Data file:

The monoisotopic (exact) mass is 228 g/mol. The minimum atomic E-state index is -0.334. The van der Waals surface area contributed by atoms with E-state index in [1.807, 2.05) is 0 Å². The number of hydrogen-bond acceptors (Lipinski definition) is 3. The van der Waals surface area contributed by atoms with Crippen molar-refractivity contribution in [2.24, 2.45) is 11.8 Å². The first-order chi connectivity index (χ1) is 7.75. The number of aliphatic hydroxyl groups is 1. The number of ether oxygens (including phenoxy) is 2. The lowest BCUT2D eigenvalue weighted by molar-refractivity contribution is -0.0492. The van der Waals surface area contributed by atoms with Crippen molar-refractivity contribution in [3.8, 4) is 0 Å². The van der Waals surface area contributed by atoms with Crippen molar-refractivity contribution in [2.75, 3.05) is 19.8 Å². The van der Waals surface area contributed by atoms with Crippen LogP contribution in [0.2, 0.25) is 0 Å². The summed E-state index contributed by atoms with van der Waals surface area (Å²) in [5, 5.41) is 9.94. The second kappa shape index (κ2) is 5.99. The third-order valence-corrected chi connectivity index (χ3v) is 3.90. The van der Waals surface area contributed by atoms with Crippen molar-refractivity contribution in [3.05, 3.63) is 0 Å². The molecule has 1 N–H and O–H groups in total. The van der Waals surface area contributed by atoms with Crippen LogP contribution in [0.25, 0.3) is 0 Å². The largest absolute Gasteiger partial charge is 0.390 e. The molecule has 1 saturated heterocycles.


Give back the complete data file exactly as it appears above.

The monoisotopic (exact) mass is 228 g/mol. The minimum atomic E-state index is -0.334. The van der Waals surface area contributed by atoms with E-state index in [1.807, 2.05) is 0 Å². The number of hydrogen-bond acceptors (Lipinski definition) is 3. The van der Waals surface area contributed by atoms with Crippen molar-refractivity contribution in [2.24, 2.45) is 11.8 Å². The first-order chi connectivity index (χ1) is 7.75. The number of aliphatic hydroxyl groups is 1. The number of ether oxygens (including phenoxy) is 2. The lowest BCUT2D eigenvalue weighted by molar-refractivity contribution is -0.0492. The van der Waals surface area contributed by atoms with Crippen molar-refractivity contribution in [3.8, 4) is 0 Å². The van der Waals surface area contributed by atoms with Crippen molar-refractivity contribution in [2.75, 3.05) is 19.8 Å². The van der Waals surface area contributed by atoms with Crippen LogP contribution in [0.2, 0.25) is 0 Å². The summed E-state index contributed by atoms with van der Waals surface area (Å²) in [5, 5.41) is 9.94. The second kappa shape index (κ2) is 5.99. The third-order valence-corrected chi connectivity index (χ3v) is 3.90. The van der Waals surface area contributed by atoms with Crippen molar-refractivity contribution in [3.05, 3.63) is 0 Å². The molecule has 1 N–H and O–H groups in total. The van der Waals surface area contributed by atoms with Crippen LogP contribution in [0.25, 0.3) is 0 Å². The largest absolute Gasteiger partial charge is 0.390 e. The molecule has 1 saturated heterocycles.